Is Carpal Tunnel Surgery Grounds For Disability Benefits?Qualifying for disability benefits is dependent on the severity of the claimant’s medical condition, the age of the claimant, the education of the claimant, and the work history of the claimant. Additionally, the severe medically determinable impairment(s) must last for twelve months and prevent full-time work. Therefore, many medical conditions cause temporary limitations, but do not cause limitations that may last for twelve consecutive months. It is important for the claimant to have a candid conversation with his or her medical professional to determine the durational limitation for each medical condition. A common diagnosis is carpal tunnel syndrome. Please find an explanation of how carpal tunnel is reviewed in the disability determination process:
- SSA will review how severe the carpal tunnel syndrome is. The severity of the carpal tunnel syndrome can usually be determined by completing a nerve conduction study. After the completion of the nerve conduction study, the claimant’s medical professional will usually have a conversation with the claimant explaining the results. The results of the nerve conduction study will identify no evidence of carpal tunnel syndrome, mild, moderate or severe carpal tunnel syndrome. In most cases, medically professionals will provide conservative medical treatment for mild carpal syndrome, which includes wearing a brace and taking over the counter pain medications. Obviously, mild carpal tunnel syndrome will be reviewed by the disability examiner to only provide limitations for repetitive hand movements and use. Moreover, with mild carpal tunnel syndrome, the disability examiners may not find that the condition is severe and causes any limitations at all.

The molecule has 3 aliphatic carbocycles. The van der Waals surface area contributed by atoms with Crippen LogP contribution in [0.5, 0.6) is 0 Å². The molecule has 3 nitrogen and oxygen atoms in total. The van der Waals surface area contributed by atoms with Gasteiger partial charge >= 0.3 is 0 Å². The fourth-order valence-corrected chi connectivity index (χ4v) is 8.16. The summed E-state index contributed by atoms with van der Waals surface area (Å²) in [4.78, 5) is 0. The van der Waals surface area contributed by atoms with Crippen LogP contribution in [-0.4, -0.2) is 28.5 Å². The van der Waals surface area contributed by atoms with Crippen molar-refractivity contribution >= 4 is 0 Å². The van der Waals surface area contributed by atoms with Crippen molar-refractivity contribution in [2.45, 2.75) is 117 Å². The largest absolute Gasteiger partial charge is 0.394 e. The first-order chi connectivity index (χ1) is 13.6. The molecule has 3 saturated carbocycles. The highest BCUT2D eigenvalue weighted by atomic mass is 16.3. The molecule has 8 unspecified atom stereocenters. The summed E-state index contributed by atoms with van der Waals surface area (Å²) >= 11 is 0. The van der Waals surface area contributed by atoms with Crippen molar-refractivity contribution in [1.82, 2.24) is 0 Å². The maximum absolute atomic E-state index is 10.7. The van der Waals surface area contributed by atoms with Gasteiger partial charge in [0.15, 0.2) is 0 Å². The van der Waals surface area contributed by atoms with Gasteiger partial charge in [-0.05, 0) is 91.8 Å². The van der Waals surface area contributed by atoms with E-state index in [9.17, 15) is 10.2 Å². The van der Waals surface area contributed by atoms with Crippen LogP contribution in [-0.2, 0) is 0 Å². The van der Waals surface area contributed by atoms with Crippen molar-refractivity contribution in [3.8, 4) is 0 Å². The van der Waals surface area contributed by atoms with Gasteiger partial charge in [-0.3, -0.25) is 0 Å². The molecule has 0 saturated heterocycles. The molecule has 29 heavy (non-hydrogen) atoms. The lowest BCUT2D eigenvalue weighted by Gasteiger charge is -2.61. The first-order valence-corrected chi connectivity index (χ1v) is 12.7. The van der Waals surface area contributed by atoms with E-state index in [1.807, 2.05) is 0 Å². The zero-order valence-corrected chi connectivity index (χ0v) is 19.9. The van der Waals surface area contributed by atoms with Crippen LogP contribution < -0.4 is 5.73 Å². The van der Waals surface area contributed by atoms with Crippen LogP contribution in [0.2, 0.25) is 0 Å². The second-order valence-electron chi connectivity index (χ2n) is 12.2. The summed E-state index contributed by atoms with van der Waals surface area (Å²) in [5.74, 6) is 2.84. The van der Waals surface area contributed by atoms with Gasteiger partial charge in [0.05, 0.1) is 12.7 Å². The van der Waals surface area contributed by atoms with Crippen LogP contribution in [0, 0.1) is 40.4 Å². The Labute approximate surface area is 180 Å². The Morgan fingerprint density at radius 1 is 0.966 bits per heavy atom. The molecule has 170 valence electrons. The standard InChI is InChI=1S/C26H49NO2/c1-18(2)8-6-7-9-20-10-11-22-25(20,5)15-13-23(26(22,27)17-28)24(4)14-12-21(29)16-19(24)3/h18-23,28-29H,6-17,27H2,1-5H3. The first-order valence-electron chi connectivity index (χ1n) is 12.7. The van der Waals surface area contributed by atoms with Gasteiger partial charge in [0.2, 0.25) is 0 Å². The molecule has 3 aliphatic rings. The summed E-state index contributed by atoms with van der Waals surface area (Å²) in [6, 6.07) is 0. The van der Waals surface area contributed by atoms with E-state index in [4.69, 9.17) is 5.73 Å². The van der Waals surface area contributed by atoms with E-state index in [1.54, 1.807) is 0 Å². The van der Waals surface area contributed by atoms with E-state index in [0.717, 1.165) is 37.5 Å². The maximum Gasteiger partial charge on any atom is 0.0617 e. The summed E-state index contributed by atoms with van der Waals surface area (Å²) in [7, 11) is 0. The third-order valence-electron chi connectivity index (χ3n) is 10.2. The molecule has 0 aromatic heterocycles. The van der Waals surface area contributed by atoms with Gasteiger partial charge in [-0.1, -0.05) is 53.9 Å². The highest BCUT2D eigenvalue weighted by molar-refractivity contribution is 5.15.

- Moderate and severe carpal tunnel provides better grounds for providing limitations. As with any medical condition, the severity of the medical condition will be evaluated. In determining the severity of the medical condition, the disability examiner will review the need for surgery to repair the carpal tunnel syndrome and how surgery itself will improve carpal tunnel syndrome. In most cases, surgery can repair carpal tunnel syndrome. If surgeries can repair carpal tunnel syndrome, the disability examiners will review how long the carpal tunnel syndrome was limiting and the recovery time of the surgery. If the disability examiner determines that the carpal tunnel syndrome, along with recovery time for surgery, prevents work for twelve months, the disability examiner may find that the claimant is disabled for that period of time.
- To receive ongoing benefits for carpal tunnel syndrome, the claimant, in most cases, will have surgery on both arms and still have ongoing problems. In other words, the surgeries did not improve the medical condition. After the surgeries, the claimant may still have problems opening doors, turning door handles, writing, typing, tying their shoes, and buttoning their clothes. The limitations discussed above would prevent the claimant from doing any work that would require use of their hands on any competitive basis.